But there was trouble within the band following a disastrous tour opening for Tom Petty and the Heartbreakers. Westerberg recorded a new album largely with session musicians but was persuaded to release it as a Replacements album. All Shook Down won critical praise and more mainstream attention, though the many guest players and Mars's quick departure from the band following the album's release led many to wonder about the band's future.


Steve Foley was recruited as Mars's replacement in 1990, and the band embarked on a long farewell tour which lasted into the summer of 1991. On July 4, 1991, the band played its final show, with Chicago power-pop trio Material Issue, at the Taste of Chicago in Grant Park, referred to by fans as "It Ain't Over 'Til the Fat Roadie Plays" because each member disappeared during the set, their respective roadies taking their places. This show was broadcast live by Chicago radio station WXRT. There are several bootlegs floating around the Internet.

Tommy Stinson quickly followed his time in the Replacements with short-lived but fan favorite bands Bash & Pop and Perfect. He has been the bassist for Guns N' Roses since 1998, replacing original GnR member Duff McKagan. In 2004 he released a solo CD Village Gorilla Head followed in 2011 by One Man Mutiny.

Tommy's half-brother Bob Stinson, who played in local Minneapolis bands after leaving the Replacements such as Static Taxi and The Bleeding Hearts, died in 1995 at age 34, after struggling for several years with drug and alcohol abuse.[42][43]

Westerberg is a successful singer-songwriter signed to Vagrant Records and, under his alias Grandpaboy, to Fat Possum Records. Folker was released in September 2004 marking a return to the melodic low-fi of the Replacements. Dunlap keeps a low national profile, but is still quite active in the local Twin Cities music scene, while Mars primarily works as a visual artist.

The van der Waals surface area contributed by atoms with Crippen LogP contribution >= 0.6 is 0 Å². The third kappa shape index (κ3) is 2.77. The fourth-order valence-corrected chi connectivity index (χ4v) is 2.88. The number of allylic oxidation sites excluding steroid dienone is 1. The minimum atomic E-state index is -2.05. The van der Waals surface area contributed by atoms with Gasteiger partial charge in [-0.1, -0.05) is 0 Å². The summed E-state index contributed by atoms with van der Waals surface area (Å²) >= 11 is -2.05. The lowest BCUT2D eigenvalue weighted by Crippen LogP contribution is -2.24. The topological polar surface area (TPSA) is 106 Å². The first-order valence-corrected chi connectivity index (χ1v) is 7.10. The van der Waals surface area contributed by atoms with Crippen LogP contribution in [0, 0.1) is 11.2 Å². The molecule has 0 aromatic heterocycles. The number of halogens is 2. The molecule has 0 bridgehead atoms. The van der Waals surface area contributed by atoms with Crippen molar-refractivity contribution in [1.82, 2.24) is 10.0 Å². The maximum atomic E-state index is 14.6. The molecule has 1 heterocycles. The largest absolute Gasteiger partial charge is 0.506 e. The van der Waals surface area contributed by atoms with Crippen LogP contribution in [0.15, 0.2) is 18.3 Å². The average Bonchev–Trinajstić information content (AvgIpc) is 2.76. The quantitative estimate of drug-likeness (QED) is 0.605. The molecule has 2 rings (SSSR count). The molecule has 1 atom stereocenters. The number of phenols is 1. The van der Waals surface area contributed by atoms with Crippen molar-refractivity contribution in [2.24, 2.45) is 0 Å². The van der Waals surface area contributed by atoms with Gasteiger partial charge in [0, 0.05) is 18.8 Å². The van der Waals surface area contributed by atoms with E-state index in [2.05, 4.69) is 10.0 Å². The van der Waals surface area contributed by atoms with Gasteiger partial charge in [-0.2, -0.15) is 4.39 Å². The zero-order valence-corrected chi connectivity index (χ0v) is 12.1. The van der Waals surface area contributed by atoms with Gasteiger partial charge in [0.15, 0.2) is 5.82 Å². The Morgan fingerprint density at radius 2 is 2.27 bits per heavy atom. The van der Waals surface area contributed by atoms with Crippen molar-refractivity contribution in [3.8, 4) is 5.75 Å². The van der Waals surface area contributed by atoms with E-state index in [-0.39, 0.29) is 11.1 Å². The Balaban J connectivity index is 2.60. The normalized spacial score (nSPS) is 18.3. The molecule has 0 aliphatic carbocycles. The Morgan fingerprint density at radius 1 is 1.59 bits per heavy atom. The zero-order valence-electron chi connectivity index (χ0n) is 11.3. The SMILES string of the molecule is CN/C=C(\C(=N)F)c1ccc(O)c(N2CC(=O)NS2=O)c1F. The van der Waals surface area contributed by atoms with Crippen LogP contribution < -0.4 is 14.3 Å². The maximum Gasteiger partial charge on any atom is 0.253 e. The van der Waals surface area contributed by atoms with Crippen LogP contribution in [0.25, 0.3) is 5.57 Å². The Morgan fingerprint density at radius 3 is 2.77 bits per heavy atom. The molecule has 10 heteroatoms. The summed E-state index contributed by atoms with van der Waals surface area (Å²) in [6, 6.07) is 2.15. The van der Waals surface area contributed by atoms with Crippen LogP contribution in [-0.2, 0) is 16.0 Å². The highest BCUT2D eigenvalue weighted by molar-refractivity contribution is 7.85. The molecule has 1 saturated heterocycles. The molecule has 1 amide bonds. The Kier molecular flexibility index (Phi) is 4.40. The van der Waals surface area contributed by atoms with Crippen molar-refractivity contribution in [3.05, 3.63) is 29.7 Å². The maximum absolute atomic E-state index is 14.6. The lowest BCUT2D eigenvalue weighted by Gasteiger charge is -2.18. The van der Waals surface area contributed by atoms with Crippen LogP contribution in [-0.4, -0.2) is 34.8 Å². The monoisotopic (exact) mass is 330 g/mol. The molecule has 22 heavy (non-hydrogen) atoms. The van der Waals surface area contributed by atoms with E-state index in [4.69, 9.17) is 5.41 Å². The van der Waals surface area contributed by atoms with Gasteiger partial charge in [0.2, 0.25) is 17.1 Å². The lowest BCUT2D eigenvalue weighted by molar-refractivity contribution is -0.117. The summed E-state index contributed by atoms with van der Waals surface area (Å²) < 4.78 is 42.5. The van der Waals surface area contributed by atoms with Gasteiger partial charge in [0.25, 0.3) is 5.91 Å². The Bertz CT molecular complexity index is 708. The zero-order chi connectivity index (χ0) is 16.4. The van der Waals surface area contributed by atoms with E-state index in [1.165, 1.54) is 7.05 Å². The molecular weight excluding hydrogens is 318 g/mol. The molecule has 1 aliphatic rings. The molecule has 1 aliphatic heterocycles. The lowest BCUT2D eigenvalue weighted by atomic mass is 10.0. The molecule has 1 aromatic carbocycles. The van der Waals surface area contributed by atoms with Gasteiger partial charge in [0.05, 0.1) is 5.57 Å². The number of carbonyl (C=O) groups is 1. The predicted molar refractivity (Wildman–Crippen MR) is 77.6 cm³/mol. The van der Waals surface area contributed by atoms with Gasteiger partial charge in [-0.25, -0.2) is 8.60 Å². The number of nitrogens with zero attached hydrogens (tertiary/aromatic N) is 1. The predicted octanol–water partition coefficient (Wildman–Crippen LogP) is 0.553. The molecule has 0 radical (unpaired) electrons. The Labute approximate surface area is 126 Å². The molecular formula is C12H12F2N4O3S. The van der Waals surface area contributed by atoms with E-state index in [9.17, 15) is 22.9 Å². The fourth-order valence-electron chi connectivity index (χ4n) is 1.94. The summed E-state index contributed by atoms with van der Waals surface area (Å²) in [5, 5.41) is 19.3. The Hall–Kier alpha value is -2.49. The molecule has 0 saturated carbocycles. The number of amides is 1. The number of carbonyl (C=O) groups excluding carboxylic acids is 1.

In 1997 Reprise Records released the 2-CD set All For Nothing/Nothing For All. The All For Nothing disc collected cuts from Tim through All Shook Down, while the Nothing For All disc is a collection of B-sides and other previously non-album tracks.

In 2002, in an interview with Rolling Stone, Westerberg mentioned The Replacements had been considering a reunion. Westerberg stated; "We'll get together again one day. It will take a while, or it might take a few legal swipes of the pen, but we ain't over." A partial reunion nearly occurred in March 2002, when Tommy Stinson planned to join Westerberg on a tour of the Midwest, but Stinson's prior commitments with Guns N' Roses prevented it from happening.[44]

On June 13, 2006, Rhino Records released a best-of-The Replacements compilation titled Don't You Know Who I Think I Was?. It consists of songs from both the Twin/Tone and Sire/Reprise records years and includes two new songs, "Pool & Dive" and "Message To The Boys". Both songs were written by Westerberg and recorded by the band (Paul Westerberg, Tommy Stinson, and Chris Mars) at Flowers Studio in Minneapolis. Session musician Josh Freese (The Vandals, A Perfect Circle, ex-Guns N' Roses) played drums on the two tracks, while Mars contributed backing vocals. Neither Slim Dunlap nor Steve Foley participated in the sessions; nor did former member Bob Stinson, who had died in 1995.

On April 22, 2008, Rhino released re-mastered deluxe editions of the bands four Twin/Tone albums with rare bonus tracks. On September 24, 2008, Rhino similarly released the four Sire albums as deluxe editions.

Foley died in 2008 from an accidental overdose of a prescription medication.[45]

Material recorded with Tom Waits in 1988 was released on the Westerberg solo album 3oclockreep in 2008.

Live performances